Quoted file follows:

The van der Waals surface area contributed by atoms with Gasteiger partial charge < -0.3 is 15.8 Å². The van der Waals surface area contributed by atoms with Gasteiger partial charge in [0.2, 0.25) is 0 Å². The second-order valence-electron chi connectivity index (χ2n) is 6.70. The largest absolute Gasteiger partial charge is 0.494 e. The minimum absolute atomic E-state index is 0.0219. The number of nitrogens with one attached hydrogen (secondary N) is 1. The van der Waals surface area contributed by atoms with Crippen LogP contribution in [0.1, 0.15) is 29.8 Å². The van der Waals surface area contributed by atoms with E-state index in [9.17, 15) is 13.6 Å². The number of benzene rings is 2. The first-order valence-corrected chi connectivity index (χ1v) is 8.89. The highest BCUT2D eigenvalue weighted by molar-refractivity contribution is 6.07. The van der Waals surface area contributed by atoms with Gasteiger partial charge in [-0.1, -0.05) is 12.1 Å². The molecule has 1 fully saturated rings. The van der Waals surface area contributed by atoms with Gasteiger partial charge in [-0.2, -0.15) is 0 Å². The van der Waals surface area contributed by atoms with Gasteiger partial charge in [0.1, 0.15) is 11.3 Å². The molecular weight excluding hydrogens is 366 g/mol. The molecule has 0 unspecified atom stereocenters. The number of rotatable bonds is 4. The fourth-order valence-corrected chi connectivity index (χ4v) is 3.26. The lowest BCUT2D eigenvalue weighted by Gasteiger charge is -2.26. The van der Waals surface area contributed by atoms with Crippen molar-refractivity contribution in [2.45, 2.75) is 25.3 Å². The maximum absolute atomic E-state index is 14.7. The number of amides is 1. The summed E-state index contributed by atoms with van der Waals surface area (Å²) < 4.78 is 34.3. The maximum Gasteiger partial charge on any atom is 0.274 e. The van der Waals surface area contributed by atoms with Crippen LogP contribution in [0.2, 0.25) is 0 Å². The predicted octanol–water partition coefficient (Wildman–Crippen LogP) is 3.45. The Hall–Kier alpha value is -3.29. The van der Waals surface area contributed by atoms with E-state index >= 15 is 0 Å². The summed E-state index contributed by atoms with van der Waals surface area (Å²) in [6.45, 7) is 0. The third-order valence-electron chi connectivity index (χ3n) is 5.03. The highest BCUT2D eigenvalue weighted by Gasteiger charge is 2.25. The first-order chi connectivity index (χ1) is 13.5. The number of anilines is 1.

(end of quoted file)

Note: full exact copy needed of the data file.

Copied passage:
The van der Waals surface area contributed by atoms with Gasteiger partial charge < -0.3 is 15.8 Å². The van der Waals surface area contributed by atoms with Gasteiger partial charge in [0.2, 0.25) is 0 Å². The second-order valence-electron chi connectivity index (χ2n) is 6.70. The largest absolute Gasteiger partial charge is 0.494 e. The minimum absolute atomic E-state index is 0.0219. The number of nitrogens with one attached hydrogen (secondary N) is 1. The van der Waals surface area contributed by atoms with Crippen LogP contribution in [0.1, 0.15) is 29.8 Å². The van der Waals surface area contributed by atoms with E-state index in [9.17, 15) is 13.6 Å². The number of benzene rings is 2. The first-order valence-corrected chi connectivity index (χ1v) is 8.89. The highest BCUT2D eigenvalue weighted by molar-refractivity contribution is 6.07. The van der Waals surface area contributed by atoms with Gasteiger partial charge in [-0.1, -0.05) is 12.1 Å². The molecule has 1 fully saturated rings. The van der Waals surface area contributed by atoms with Gasteiger partial charge in [-0.2, -0.15) is 0 Å². The van der Waals surface area contributed by atoms with Gasteiger partial charge in [0.1, 0.15) is 11.3 Å². The molecular weight excluding hydrogens is 366 g/mol. The molecule has 0 unspecified atom stereocenters. The number of rotatable bonds is 4. The fourth-order valence-corrected chi connectivity index (χ4v) is 3.26. The lowest BCUT2D eigenvalue weighted by Gasteiger charge is -2.26. The van der Waals surface area contributed by atoms with Crippen molar-refractivity contribution in [2.45, 2.75) is 25.3 Å². The maximum absolute atomic E-state index is 14.7. The number of amides is 1. The summed E-state index contributed by atoms with van der Waals surface area (Å²) < 4.78 is 34.3. The maximum Gasteiger partial charge on any atom is 0.274 e. The van der Waals surface area contributed by atoms with Crippen LogP contribution in [0.2, 0.25) is 0 Å². The predicted octanol–water partition coefficient (Wildman–Crippen LogP) is 3.45. The Hall–Kier alpha value is -3.29. The van der Waals surface area contributed by atoms with E-state index >= 15 is 0 Å². The summed E-state index contributed by atoms with van der Waals surface area (Å²) in [6.45, 7) is 0. The third-order valence-electron chi connectivity index (χ3n) is 5.03. The highest BCUT2D eigenvalue weighted by Gasteiger charge is 2.25. The first-order chi connectivity index (χ1) is 13.5. The number of anilines is 1.